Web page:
(HealthDay News) — A patient-centered opioid discharge prescription guideline satisfies 93% of patients undergoing surgery, according to a research letter published online in the Journal of the American College of Surgeons.
Eleah D. Porter, MD, from the Dartmouth-Hitchcock Medical Center in Lebanon, New Hampshire, and colleagues prospectively enrolled 229 patients admitted for 48 hours or longer after elective general, colorectal, urologic, gynecologic, or thoracic surgery. Based on their usage the day before discharge, patients received a prescription of both nonopioid analgesics and opioids at discharge. If no opioid refills were obtained, patients’ opioid pain medication needs were considered to be satisfied.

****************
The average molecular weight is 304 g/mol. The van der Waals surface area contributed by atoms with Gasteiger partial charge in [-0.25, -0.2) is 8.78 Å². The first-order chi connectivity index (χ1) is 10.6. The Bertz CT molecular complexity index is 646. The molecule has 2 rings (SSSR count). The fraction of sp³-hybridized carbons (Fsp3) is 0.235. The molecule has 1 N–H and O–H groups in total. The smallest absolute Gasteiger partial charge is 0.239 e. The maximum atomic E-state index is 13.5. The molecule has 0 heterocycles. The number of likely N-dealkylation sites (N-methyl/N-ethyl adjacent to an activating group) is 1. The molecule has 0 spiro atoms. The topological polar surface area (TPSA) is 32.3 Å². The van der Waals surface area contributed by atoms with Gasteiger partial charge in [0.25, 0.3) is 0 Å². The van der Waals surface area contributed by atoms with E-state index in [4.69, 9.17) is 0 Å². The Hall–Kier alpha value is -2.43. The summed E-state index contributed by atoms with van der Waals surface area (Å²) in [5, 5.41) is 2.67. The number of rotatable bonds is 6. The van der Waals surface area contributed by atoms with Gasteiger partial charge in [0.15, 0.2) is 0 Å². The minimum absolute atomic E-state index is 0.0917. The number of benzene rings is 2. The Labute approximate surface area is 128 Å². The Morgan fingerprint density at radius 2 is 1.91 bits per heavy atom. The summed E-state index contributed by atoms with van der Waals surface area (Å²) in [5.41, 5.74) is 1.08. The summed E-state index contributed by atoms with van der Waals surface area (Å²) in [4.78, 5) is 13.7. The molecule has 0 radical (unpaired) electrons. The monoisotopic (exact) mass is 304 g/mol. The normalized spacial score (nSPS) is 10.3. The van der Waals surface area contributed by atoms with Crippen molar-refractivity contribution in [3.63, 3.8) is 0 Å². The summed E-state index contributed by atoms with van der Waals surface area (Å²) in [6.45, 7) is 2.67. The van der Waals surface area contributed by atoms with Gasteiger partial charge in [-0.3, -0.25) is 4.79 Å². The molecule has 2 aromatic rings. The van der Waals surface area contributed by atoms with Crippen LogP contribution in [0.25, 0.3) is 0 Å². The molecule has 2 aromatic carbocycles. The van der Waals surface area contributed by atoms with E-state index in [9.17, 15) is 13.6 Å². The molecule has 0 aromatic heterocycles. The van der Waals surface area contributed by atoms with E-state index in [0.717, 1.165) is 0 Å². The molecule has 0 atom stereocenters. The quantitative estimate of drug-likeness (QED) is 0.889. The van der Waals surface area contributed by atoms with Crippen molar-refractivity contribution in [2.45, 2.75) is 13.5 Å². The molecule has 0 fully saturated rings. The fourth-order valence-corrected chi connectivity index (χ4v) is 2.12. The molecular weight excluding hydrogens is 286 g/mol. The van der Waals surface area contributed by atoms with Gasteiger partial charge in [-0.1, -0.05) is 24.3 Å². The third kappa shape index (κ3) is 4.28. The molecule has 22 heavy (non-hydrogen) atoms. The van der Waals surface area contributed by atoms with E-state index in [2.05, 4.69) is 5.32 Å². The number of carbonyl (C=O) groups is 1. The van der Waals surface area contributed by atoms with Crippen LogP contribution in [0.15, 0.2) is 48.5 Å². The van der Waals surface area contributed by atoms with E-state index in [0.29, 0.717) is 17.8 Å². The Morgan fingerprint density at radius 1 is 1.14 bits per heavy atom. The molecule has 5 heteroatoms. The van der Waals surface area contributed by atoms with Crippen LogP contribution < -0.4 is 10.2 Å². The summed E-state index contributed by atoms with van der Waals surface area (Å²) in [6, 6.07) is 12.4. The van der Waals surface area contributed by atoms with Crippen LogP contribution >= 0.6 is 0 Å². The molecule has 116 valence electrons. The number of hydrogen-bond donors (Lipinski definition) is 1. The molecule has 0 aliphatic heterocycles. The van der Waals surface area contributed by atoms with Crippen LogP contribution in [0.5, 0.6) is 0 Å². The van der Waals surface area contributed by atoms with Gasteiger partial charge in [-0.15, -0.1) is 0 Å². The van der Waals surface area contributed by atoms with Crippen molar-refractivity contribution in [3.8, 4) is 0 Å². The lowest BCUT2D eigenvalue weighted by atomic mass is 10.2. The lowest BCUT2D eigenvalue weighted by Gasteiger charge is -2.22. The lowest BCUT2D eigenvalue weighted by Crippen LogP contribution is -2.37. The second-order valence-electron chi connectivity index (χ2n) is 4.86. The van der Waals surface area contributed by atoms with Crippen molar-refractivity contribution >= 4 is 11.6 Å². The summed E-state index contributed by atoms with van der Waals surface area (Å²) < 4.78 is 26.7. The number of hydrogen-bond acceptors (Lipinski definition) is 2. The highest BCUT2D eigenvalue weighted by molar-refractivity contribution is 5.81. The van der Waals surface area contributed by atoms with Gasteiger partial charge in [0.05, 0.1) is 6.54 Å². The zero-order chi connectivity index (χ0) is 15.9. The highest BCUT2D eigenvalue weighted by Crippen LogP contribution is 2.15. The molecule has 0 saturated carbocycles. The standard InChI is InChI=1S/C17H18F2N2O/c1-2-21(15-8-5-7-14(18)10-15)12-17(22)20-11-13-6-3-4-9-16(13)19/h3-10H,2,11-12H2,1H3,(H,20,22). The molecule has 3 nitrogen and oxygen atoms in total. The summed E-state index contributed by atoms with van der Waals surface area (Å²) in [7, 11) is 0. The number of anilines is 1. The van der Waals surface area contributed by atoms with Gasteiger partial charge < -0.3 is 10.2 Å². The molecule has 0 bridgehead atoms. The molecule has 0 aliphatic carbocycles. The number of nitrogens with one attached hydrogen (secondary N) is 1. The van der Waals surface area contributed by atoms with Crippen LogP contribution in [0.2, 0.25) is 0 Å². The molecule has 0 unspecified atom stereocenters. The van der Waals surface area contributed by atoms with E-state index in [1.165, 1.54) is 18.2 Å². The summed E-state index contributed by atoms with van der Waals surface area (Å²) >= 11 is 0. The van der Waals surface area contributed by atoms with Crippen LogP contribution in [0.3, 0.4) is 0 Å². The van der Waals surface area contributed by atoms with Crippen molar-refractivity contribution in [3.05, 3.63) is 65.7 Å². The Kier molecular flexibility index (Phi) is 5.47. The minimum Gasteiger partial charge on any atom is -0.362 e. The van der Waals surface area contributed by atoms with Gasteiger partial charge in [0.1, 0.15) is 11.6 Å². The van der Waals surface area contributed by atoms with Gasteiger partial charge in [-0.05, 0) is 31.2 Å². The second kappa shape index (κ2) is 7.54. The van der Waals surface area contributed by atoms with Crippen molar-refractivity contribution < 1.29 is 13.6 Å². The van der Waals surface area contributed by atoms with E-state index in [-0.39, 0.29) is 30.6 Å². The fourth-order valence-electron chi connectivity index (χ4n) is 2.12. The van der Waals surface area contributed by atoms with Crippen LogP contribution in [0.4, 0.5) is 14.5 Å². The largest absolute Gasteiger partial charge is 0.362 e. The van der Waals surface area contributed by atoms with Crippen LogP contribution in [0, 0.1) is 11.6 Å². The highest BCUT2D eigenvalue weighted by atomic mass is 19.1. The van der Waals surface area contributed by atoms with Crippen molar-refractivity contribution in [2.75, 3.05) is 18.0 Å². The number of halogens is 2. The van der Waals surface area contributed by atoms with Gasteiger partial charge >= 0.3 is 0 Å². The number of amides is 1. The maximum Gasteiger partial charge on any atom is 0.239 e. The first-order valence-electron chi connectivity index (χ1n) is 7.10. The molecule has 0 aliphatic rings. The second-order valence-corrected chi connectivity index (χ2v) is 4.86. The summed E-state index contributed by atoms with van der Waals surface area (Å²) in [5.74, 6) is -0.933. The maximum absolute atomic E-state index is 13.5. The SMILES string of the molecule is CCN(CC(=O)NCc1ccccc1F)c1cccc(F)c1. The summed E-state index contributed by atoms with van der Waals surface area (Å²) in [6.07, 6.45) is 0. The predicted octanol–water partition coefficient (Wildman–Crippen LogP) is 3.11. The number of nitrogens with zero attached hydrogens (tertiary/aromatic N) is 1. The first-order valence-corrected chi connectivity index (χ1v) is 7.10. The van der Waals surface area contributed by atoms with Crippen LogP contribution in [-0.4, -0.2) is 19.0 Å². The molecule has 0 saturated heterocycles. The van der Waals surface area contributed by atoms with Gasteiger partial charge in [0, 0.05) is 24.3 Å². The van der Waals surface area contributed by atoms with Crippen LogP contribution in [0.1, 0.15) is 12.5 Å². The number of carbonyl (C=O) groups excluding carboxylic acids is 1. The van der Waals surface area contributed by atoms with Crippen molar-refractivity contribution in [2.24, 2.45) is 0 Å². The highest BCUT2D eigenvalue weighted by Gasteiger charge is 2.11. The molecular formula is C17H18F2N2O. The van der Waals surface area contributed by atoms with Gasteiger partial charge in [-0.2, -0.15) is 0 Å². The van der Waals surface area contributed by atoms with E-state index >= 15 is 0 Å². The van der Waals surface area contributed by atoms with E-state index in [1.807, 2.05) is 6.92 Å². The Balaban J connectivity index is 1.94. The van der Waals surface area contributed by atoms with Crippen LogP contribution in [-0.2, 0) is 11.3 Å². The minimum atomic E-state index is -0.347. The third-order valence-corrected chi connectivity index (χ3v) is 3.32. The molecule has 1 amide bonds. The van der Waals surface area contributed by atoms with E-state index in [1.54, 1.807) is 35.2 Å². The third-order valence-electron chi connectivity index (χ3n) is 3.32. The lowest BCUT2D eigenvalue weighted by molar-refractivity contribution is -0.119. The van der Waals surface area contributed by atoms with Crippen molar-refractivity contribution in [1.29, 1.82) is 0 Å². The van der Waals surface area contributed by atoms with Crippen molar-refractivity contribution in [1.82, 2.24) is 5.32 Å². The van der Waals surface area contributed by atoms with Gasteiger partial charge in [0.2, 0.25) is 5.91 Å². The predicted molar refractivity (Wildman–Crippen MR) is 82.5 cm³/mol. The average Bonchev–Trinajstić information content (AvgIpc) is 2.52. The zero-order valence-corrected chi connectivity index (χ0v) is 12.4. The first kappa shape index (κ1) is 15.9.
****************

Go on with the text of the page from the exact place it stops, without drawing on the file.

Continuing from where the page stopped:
The researchers found that 93% of the patients were satisfied with the opioid guideline. In lower opioid usage groups, satisfaction was significantly higher: 99% for those receiving 0 oral morphine milligram equivalents (MMEs), 90% for those receiving 1 to 29 MMEs, and 82% for those receiving 30 MMEs or greater. Nonopioid analgesics were used by 95% of the patients. Overall, 60% of patients had leftover pills; 83% used a US Food and Drug Administration-compliant method for disposal, with 51% using the convenient drop box. Only 7% of the prescribed pills were kept by patients.
“This finding means that this guideline can be used for a wide variety of operations to guide surgeons on how many opioids to prescribe when sending patients home after surgery,” a coauthor said in a statement.
Porter ED, Bessen SY, Molloy IB, et al. Guidelines for Patient-Centered Opioid Prescribing and Optimal FDA-Compliant Disposal of Excess Pills after Inpatient Operation: Prospective Clinical Trial. J Am Coll Surg.